Saturday, January 29, 2011

Should I Use Software To Do My Own Taxes Or Get Help From A Pro?

Most people use a computer to prepare their yearly income tax returns now.  The laws just get more and more complicated -- it's VERY difficult to do it any other way now.  The IRS has even stopped mailing the forms booklet now, if you do still want to figure your taxes out by hand, you'll probably have to use a computer anyway so you can go to  and download and print the blank forms you'll need.  (A few libraries and post offices still have a handful of the forms, and what is left is drying up quickly.)

So your choice has pretty much come down to -- are you going to get the software and do it yourself, or are you going to see a tax professional and have the help of their software? 
Interestingly, in many cases the software used come from the same sources either way.  An example:  One of the largest providers of software to tax preparation firms is Intuit, the same folks that bring you Turbo Tax.

Another example came when I was watching a basketball game with one of my sons last night.  On comes an ad for TaxSlayer, featuring a prominent NASCAR star who is now driving the TaxSlayer car and is telling us that he and his guys do their own taxes using TaxSlayer -- with the message:  if it's good enough for them, it's good enough for you the viewer too.  Meanwhile, if you go to a tax preparer's continuing education convention, you'll see booths for both TaxSlayer and Intuit software that the preparers can use to prepare their clients' tax returns more effectively.

The NASCAR vehicles are quite complex.  They don't let just anyone get behind the wheel.  They don't let just anyone do the mechanical work on those cars.  It wouldn't be enough for you to make the investment in the equipment to do the work, you would need the training on how to use the equipment too before you would be allowed anywhere near those race cars.

It seems worth contemplating, just because you buy tax software, does that mean you know how to use all of its features to do the best possible tax return for yourself?  Even the seemingly simple stuff isn't anymore.  Do you get to take your child as a dependent, or does your ex, or maybe your parents?  Do you qualify for the earned income credit?  When is it better to pay somewhat more on your federal tax return as a trade off to pay less on your state tax return?  (yes, that is possible).  Should you take one of the higher education credits or the deduction?  If you make a contribution to an IRA, are you better off choosing a Roth or traditional?  If that contribution is made between January 1 and April 15, are you better off claiming it last year or this year (you can choose either in most cases)?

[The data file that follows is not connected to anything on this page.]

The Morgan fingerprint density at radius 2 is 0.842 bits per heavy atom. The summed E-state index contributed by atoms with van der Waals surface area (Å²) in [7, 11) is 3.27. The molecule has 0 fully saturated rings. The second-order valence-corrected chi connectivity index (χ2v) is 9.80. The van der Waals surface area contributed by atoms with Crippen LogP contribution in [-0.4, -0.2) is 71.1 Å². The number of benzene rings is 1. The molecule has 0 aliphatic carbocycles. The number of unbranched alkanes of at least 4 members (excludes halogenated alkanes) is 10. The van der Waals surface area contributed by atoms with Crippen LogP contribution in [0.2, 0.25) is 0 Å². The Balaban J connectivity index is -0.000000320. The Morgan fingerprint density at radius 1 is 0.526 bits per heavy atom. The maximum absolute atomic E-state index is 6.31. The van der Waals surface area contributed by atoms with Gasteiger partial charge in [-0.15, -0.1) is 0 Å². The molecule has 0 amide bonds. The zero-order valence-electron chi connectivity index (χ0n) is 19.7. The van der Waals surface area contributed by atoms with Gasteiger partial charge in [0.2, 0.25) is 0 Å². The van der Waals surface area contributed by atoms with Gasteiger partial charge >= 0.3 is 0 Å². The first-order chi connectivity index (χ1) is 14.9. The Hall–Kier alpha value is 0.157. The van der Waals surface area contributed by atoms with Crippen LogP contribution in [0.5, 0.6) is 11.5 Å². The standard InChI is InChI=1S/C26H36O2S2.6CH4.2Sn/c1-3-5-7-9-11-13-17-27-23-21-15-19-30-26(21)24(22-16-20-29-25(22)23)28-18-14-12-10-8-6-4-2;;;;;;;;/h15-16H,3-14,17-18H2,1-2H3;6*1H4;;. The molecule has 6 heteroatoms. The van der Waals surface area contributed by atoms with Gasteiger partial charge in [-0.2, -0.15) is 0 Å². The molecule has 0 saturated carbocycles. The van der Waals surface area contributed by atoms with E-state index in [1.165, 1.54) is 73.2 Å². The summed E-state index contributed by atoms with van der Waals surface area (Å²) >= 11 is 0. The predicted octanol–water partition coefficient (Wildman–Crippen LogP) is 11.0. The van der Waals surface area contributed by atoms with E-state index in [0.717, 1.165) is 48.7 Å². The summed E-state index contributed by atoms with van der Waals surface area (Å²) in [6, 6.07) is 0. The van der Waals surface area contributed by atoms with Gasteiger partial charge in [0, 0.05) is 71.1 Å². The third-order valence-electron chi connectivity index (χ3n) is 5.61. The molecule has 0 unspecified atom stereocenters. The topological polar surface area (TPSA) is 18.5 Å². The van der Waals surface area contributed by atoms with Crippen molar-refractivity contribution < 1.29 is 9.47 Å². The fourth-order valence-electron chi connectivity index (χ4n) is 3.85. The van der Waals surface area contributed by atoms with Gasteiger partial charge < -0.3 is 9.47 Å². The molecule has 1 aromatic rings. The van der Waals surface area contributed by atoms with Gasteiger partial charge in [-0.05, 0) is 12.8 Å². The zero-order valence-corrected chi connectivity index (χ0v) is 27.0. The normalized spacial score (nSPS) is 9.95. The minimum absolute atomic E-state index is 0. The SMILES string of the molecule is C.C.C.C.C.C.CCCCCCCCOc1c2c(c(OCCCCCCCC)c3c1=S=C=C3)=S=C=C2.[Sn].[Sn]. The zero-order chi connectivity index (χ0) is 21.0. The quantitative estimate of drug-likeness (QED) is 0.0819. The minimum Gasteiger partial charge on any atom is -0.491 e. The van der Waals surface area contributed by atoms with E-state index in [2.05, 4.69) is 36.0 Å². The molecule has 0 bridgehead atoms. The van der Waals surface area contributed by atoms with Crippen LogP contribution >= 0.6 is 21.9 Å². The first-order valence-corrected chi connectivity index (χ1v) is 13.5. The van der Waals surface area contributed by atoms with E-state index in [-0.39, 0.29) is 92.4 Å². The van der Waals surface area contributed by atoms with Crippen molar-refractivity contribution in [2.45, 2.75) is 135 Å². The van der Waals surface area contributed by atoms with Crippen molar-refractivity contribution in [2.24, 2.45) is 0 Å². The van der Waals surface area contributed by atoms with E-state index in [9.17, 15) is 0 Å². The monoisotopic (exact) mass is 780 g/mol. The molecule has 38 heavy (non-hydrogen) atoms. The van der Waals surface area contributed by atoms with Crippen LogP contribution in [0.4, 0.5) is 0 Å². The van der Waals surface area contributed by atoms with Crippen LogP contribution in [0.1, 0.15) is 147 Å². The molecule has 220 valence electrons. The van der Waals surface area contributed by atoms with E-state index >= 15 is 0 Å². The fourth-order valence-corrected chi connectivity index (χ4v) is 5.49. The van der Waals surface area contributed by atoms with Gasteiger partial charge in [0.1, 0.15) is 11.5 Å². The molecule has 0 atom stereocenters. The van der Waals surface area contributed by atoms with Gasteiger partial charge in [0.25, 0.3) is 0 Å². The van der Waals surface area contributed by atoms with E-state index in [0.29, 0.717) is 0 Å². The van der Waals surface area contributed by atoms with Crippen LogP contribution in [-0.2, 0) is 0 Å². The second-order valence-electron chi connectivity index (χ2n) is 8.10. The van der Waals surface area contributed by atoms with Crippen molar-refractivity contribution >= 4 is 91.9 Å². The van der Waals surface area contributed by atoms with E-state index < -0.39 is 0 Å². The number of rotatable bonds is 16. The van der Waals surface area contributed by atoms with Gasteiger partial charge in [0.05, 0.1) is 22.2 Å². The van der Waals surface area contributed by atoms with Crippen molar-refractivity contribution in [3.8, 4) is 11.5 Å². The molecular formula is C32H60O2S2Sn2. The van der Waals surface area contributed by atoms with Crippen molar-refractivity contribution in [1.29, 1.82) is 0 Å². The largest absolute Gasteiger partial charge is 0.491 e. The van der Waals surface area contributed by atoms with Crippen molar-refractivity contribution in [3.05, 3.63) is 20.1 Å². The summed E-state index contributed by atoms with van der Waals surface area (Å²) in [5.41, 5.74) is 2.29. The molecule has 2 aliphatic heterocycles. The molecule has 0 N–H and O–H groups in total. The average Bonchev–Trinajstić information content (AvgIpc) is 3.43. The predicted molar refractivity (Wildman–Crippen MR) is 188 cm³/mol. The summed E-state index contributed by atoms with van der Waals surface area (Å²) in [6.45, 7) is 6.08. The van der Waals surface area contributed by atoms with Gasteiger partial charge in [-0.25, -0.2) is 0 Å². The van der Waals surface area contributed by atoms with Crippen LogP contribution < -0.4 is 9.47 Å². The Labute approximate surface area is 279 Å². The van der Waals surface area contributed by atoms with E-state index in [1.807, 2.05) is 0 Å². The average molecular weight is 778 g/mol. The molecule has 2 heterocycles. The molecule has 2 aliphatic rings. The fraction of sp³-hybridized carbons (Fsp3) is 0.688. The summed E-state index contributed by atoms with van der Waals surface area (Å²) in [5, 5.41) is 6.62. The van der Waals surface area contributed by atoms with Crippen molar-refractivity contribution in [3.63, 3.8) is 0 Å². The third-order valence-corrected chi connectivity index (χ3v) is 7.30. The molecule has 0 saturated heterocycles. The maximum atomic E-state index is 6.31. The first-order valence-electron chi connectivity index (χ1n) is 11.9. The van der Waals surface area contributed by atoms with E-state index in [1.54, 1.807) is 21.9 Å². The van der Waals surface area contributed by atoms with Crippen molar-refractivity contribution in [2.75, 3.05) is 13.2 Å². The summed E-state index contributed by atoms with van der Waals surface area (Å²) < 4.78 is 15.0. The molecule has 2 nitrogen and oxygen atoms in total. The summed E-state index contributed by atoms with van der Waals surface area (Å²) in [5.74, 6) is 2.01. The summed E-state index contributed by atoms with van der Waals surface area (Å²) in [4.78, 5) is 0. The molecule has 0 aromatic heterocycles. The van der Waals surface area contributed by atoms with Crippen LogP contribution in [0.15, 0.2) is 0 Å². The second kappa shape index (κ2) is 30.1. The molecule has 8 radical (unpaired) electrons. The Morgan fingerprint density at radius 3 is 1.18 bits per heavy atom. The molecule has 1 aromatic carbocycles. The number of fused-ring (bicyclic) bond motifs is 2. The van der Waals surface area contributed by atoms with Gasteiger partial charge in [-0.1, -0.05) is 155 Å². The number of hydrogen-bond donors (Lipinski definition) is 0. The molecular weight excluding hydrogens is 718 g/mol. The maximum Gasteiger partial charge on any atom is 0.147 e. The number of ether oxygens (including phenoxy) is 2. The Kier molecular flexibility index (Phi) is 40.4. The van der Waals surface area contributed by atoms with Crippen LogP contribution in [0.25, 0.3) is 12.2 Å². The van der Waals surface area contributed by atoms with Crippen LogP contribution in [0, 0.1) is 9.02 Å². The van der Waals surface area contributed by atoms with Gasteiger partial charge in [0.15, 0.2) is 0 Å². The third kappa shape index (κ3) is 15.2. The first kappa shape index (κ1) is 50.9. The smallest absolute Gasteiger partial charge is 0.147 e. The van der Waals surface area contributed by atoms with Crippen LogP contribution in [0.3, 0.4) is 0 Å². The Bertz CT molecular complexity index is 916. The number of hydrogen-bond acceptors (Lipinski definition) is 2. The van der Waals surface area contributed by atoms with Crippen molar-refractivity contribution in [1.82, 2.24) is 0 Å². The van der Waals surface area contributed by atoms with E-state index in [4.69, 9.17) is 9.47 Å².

For these and countless other questions, the answer is ... it depends.  It depends on your individual circumstances.  The decisions you make now will not only impact this year's return but others in the future (and in some cases may allow you to amend past year's returns to get some of those taxes refunded).  The software has gotten quite good and will go a long ways towards helping you make effective decisions.  But there is still a lot to be said for an experienced, trained, second set of human eyes to go along with your eyes and the math power of the computer to get you the best long-term result.  Especially if you can find one that is passionate about taking the time to learn about you and do more than just get an error-free return done quickly.  That's just the minimum -- there's a lot more help available to you than the minimum!

You're probably making your decision right about now how you plan to do this year's taxes.  I hope this gives you a little more information to base that decision on in addition to the 30 second sound bites you have been hearing!  And if you have a personal tax question I can help you with, I offer a free 30 minute initial consultation.  Please send me an e-mail at and you'll get a response to set that up for you.  I look forward to hearing from you!

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